Phishing Email Alerts
Catch of the Day: Morse Code Attack
Chef’s Special: IONOS Phish
Examples of clever phish that made it past my spam filters and into my Inbox, or from clients, or reliable sources on the Internet.
I would be delighted to accept suspicious phishing examples from you. Please forward your email to email@example.com.
My intention is to provide a warning, examples of current phishing scams, related articles, and education about how these scams and exploits work, and how to detect them in your own inbox. If the pictures are too small or extend off the page, double-clicking on them will open them up in a photo viewer app.
IONOS Credential Stealer
Here’s another example of a credential stealing phish and web page combination. From the examples I’ve gathered, credential stealing does appear to be the leading purpose of most phishing emails. Credential stealing leads directly to account hijacking, and the most targeted account is your email account. With access to your email account an attacker can generate password reset requests on your other accounts, and access your social networks, e-commerce, and even work accounts.
The Update Now link resolves to https://onezoo.com.au/oneapp/iro/ which redirected to https://azoiuekl-7fb609.ingress-daribow.easywp.com/neu/ionos/login.php?5a75a999867bb6039468980021ad69d3797af9bd. Virustotal reported this as a phishing link.
The first attempt to connect to the landing page was blocked by Malwarebytes, so I closed MB and tried again. The error page and the landing page follow.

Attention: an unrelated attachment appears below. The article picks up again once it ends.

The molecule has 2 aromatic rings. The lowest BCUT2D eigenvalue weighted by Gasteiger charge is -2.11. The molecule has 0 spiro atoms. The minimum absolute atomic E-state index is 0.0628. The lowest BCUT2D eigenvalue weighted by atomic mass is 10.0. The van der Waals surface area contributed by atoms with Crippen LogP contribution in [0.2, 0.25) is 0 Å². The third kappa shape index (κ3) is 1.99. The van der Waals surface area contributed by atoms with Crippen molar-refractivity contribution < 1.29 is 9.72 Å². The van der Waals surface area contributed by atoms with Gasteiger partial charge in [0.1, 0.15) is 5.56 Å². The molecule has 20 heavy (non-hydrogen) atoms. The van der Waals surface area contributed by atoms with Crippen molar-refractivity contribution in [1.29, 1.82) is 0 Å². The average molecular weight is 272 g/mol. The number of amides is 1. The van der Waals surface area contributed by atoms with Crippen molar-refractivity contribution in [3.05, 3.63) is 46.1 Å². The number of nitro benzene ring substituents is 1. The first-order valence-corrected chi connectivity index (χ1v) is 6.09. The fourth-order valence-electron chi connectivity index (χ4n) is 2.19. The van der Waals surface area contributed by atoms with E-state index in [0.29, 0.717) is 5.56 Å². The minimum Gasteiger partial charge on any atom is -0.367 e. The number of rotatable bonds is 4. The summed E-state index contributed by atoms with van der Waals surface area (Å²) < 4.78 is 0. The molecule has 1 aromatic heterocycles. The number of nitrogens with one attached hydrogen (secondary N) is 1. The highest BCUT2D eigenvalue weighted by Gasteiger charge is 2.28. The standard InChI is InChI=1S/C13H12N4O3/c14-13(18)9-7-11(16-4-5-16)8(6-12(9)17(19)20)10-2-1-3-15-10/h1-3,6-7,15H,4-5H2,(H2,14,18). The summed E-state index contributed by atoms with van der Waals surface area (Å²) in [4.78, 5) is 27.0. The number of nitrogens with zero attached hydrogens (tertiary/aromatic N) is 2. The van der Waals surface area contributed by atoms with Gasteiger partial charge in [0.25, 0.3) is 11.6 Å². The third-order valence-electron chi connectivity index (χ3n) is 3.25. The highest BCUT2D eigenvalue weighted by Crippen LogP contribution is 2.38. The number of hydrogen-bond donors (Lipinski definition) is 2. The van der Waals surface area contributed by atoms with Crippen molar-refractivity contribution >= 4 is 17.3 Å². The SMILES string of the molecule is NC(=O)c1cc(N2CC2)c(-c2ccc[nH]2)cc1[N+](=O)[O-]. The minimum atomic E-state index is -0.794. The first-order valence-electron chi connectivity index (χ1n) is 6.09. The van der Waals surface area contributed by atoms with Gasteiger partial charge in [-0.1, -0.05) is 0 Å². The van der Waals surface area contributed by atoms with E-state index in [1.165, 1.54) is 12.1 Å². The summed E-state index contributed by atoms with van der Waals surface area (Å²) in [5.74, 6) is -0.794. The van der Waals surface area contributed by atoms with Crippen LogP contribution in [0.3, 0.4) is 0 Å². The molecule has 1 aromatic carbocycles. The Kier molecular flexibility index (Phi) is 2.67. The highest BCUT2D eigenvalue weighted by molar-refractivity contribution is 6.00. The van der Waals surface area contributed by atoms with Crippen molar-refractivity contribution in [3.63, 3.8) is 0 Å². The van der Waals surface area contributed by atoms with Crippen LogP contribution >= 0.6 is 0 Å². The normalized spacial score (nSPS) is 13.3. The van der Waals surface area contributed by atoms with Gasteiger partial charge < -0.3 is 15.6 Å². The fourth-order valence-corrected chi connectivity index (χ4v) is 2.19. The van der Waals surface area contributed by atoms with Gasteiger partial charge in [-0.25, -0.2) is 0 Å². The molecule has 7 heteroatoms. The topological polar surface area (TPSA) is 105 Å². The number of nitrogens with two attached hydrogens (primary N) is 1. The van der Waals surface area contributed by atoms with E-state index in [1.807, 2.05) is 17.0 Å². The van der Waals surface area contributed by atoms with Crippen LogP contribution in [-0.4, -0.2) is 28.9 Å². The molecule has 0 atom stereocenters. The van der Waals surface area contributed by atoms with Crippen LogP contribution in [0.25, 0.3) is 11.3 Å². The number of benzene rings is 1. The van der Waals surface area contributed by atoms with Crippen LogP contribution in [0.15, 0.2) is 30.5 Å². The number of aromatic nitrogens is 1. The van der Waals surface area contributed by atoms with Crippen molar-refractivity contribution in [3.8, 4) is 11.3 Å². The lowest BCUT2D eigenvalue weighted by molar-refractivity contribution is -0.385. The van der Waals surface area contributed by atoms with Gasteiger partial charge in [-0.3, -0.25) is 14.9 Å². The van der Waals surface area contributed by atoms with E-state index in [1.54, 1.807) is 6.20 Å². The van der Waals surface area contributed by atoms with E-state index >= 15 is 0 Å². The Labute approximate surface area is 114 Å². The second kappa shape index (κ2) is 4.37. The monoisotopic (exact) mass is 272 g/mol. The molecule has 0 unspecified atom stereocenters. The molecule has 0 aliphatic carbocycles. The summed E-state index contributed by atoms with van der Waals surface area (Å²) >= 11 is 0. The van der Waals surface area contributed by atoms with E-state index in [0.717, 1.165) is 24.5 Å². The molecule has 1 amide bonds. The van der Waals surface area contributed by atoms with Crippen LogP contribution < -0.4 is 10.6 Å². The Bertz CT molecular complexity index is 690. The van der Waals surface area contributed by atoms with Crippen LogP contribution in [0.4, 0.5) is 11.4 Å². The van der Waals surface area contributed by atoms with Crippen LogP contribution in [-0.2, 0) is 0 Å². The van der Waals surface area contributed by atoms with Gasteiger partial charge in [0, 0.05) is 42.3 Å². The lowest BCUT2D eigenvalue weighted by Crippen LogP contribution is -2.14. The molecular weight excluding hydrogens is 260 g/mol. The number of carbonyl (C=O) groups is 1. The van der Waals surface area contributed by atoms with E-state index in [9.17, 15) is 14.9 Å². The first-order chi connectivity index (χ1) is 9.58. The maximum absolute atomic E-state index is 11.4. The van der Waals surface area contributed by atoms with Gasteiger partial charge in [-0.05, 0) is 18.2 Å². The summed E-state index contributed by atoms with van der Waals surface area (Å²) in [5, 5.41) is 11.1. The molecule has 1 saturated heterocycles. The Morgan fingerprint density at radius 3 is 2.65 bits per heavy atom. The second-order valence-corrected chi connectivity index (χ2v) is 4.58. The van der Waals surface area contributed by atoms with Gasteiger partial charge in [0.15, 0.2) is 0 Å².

Another IONOS Phish
Below is the email, and the button links to this address: https://tributoildivo.com/HOS7firstname.lastname@example.org. Virustotal did not flag this link,
The landing page.
Yes – you read that right: Cybercriminals have found a way to use 1830’s technology to trick 2020s security solutions into not identifying phishing attachments as malicious.
Like you, when I first read about this I shook my head and through “no way – how would that even work?!?”” But according to a post on reddit, the bad guys realized they could digitally encode their malicious java script in Morse Code, effectively bypassing any email scanners.
The phishing attack starts out like any other, using some basic social engineering around paying an invoice and hosting an attachment made to look like an invoice with the filename ‘[company_name]_invoice_[number]._xlsx.hTML.’
The result of all this is a pretty creative rendering of a fake Excel document and an Office 365 logon screen, stating the user’s session had timed out.
Creative? Yes. Unique? No – bad guys can derive even their own simple character replacement encoding (e.g., ‘A’ would be replaced with ‘D’, ‘B’ with ‘E’, etc.) and one can achieve the same result.
The real stopping point here is the bogus email theming and horrible attachment name. Users that get stepped through security awareness training are able to quickly see this for what it is and stop the attack before it goes any further than making it past your filters.
Blog post with example screen shot:
Australian medicinal cannabis company Cann Group has lost $3.6 million in a business email compromise (BEC) attack, Stockhead reports. The company had thought it was paying an unnamed “overseas contractor,” but the payments were actually going to “an unknown third party.” The attack was discovered overnight on February 4th, and the fraudulent payments were related to the construction of the company’s 34,000 sq/m growing facility in Mildura, Victoria.
Cann Group said it’s “working with its bank to determine if any of the payments can be halted and if any of the funds involved are recoverable.” The company added that “[t]he matter has been reported to police in Victoria, Australia, the Netherlands and Hong Kong, as well as the Office of Drug Control.” The company’s stock price fell 6% upon the news.
Blog with links: